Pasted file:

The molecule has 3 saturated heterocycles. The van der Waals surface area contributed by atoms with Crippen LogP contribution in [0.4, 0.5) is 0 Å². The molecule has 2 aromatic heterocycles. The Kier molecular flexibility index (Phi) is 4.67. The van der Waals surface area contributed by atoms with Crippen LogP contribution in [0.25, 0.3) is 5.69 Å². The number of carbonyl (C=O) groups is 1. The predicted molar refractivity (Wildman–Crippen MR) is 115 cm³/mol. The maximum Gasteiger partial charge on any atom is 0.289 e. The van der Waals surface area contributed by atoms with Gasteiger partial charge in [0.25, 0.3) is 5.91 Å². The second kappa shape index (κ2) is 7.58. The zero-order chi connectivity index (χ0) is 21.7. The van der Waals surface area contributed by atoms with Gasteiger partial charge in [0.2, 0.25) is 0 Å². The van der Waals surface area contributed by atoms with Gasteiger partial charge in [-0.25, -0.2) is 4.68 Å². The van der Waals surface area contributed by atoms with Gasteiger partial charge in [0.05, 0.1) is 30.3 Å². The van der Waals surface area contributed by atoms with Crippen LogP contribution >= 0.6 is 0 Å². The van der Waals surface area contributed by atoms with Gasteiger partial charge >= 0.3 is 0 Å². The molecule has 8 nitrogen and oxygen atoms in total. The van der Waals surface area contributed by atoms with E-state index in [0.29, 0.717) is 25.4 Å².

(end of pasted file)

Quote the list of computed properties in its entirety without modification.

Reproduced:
The molecule has 3 saturated heterocycles. The van der Waals surface area contributed by atoms with Crippen LogP contribution in [0.4, 0.5) is 0 Å². The molecule has 2 aromatic heterocycles. The Kier molecular flexibility index (Phi) is 4.67. The van der Waals surface area contributed by atoms with Crippen LogP contribution in [0.25, 0.3) is 5.69 Å². The number of carbonyl (C=O) groups is 1. The predicted molar refractivity (Wildman–Crippen MR) is 115 cm³/mol. The maximum Gasteiger partial charge on any atom is 0.289 e. The van der Waals surface area contributed by atoms with Gasteiger partial charge in [0.25, 0.3) is 5.91 Å². The second kappa shape index (κ2) is 7.58. The zero-order chi connectivity index (χ0) is 21.7. The van der Waals surface area contributed by atoms with Gasteiger partial charge in [0.2, 0.25) is 0 Å². The van der Waals surface area contributed by atoms with Gasteiger partial charge in [-0.25, -0.2) is 4.68 Å². The van der Waals surface area contributed by atoms with Gasteiger partial charge in [0.05, 0.1) is 30.3 Å². The van der Waals surface area contributed by atoms with Crippen LogP contribution >= 0.6 is 0 Å². The van der Waals surface area contributed by atoms with Gasteiger partial charge >= 0.3 is 0 Å². The molecule has 8 nitrogen and oxygen atoms in total. The van der Waals surface area contributed by atoms with E-state index in [0.29, 0.717) is 25.4 Å².